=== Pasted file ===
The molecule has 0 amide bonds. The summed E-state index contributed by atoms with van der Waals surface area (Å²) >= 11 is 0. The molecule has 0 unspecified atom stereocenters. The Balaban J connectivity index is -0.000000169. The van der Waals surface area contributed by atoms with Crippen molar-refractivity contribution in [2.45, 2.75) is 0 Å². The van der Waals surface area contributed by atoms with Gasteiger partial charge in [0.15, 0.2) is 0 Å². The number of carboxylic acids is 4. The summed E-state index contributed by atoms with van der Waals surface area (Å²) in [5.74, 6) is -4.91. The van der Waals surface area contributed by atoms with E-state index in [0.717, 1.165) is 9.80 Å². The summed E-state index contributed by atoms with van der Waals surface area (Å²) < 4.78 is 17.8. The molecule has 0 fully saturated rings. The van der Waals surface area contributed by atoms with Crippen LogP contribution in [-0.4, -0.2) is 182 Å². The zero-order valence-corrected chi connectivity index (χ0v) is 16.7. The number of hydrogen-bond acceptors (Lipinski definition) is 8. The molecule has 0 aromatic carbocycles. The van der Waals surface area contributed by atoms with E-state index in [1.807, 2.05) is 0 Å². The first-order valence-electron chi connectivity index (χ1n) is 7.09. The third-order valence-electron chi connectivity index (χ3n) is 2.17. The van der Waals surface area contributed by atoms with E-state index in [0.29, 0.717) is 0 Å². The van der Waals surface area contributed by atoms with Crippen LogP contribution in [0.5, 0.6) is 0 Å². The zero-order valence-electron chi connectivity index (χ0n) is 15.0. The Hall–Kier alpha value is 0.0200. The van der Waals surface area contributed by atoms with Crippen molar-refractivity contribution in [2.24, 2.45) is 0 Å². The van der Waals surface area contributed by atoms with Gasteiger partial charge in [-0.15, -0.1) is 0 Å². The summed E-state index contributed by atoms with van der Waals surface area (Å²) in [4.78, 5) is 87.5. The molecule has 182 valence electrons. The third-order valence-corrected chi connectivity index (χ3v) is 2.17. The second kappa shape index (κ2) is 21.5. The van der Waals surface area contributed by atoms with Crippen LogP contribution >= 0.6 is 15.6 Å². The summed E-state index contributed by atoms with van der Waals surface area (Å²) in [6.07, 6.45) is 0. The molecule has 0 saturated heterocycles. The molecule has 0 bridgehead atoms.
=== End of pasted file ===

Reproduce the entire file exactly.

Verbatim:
The molecule has 0 amide bonds. The summed E-state index contributed by atoms with van der Waals surface area (Å²) >= 11 is 0. The molecule has 0 unspecified atom stereocenters. The Balaban J connectivity index is -0.000000169. The van der Waals surface area contributed by atoms with Crippen molar-refractivity contribution in [2.45, 2.75) is 0 Å². The van der Waals surface area contributed by atoms with Gasteiger partial charge in [0.15, 0.2) is 0 Å². The number of carboxylic acids is 4. The summed E-state index contributed by atoms with van der Waals surface area (Å²) in [5.74, 6) is -4.91. The van der Waals surface area contributed by atoms with E-state index in [0.717, 1.165) is 9.80 Å². The summed E-state index contributed by atoms with van der Waals surface area (Å²) < 4.78 is 17.8. The molecule has 0 fully saturated rings. The van der Waals surface area contributed by atoms with Crippen LogP contribution in [-0.4, -0.2) is 182 Å². The zero-order valence-corrected chi connectivity index (χ0v) is 16.7. The number of hydrogen-bond acceptors (Lipinski definition) is 8. The molecule has 0 aromatic carbocycles. The van der Waals surface area contributed by atoms with E-state index in [1.807, 2.05) is 0 Å². The first-order valence-electron chi connectivity index (χ1n) is 7.09. The third-order valence-electron chi connectivity index (χ3n) is 2.17. The van der Waals surface area contributed by atoms with E-state index in [0.29, 0.717) is 0 Å². The van der Waals surface area contributed by atoms with Crippen LogP contribution in [0.5, 0.6) is 0 Å². The zero-order valence-electron chi connectivity index (χ0n) is 15.0. The Hall–Kier alpha value is 0.0200. The van der Waals surface area contributed by atoms with Crippen molar-refractivity contribution in [2.24, 2.45) is 0 Å². The van der Waals surface area contributed by atoms with Gasteiger partial charge in [-0.15, -0.1) is 0 Å². The summed E-state index contributed by atoms with van der Waals surface area (Å²) in [4.78, 5) is 87.5. The molecule has 182 valence electrons. The third-order valence-corrected chi connectivity index (χ3v) is 2.17. The second kappa shape index (κ2) is 21.5. The van der Waals surface area contributed by atoms with Crippen LogP contribution >= 0.6 is 15.6 Å². The summed E-state index contributed by atoms with van der Waals surface area (Å²) in [6.07, 6.45) is 0. The molecule has 0 saturated heterocycles. The molecule has 0 bridgehead atoms.